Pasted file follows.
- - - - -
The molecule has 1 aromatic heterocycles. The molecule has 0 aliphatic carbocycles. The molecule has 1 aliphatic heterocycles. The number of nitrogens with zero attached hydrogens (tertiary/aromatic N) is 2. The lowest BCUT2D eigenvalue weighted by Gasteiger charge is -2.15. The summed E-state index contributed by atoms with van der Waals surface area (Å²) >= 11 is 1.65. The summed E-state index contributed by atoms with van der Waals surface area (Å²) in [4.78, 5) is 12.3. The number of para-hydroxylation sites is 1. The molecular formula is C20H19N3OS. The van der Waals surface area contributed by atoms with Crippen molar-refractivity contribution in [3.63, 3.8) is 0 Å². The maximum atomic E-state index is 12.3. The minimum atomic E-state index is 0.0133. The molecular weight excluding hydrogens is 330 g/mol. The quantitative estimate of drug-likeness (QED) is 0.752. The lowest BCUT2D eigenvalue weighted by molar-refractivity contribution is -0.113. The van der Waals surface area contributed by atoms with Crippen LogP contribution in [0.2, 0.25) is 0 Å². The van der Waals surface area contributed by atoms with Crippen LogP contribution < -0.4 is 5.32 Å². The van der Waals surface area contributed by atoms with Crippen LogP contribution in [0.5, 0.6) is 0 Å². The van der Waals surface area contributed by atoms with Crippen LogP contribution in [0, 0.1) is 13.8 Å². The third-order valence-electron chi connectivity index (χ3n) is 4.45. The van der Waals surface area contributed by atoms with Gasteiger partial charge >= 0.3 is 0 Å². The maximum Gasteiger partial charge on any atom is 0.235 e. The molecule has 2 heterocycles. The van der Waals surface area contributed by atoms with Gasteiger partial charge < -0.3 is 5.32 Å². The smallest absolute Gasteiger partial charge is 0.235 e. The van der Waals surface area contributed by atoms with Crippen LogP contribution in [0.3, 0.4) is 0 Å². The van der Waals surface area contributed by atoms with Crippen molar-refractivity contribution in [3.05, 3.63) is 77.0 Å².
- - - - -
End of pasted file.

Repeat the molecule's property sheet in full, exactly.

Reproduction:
The molecule has 1 aromatic heterocycles. The molecule has 0 aliphatic carbocycles. The molecule has 1 aliphatic heterocycles. The number of nitrogens with zero attached hydrogens (tertiary/aromatic N) is 2. The lowest BCUT2D eigenvalue weighted by Gasteiger charge is -2.15. The summed E-state index contributed by atoms with van der Waals surface area (Å²) >= 11 is 1.65. The summed E-state index contributed by atoms with van der Waals surface area (Å²) in [4.78, 5) is 12.3. The number of para-hydroxylation sites is 1. The molecular formula is C20H19N3OS. The van der Waals surface area contributed by atoms with Crippen molar-refractivity contribution in [3.63, 3.8) is 0 Å². The maximum atomic E-state index is 12.3. The minimum atomic E-state index is 0.0133. The molecular weight excluding hydrogens is 330 g/mol. The quantitative estimate of drug-likeness (QED) is 0.752. The lowest BCUT2D eigenvalue weighted by molar-refractivity contribution is -0.113. The van der Waals surface area contributed by atoms with Crippen LogP contribution in [0.2, 0.25) is 0 Å². The van der Waals surface area contributed by atoms with Crippen LogP contribution < -0.4 is 5.32 Å². The van der Waals surface area contributed by atoms with Crippen LogP contribution in [0.5, 0.6) is 0 Å². The van der Waals surface area contributed by atoms with Crippen LogP contribution in [0, 0.1) is 13.8 Å². The third-order valence-electron chi connectivity index (χ3n) is 4.45. The van der Waals surface area contributed by atoms with Gasteiger partial charge >= 0.3 is 0 Å². The maximum Gasteiger partial charge on any atom is 0.235 e. The molecule has 2 heterocycles. The van der Waals surface area contributed by atoms with Gasteiger partial charge < -0.3 is 5.32 Å². The smallest absolute Gasteiger partial charge is 0.235 e. The van der Waals surface area contributed by atoms with Crippen LogP contribution in [0.3, 0.4) is 0 Å². The van der Waals surface area contributed by atoms with Crippen molar-refractivity contribution in [3.05, 3.63) is 77.0 Å².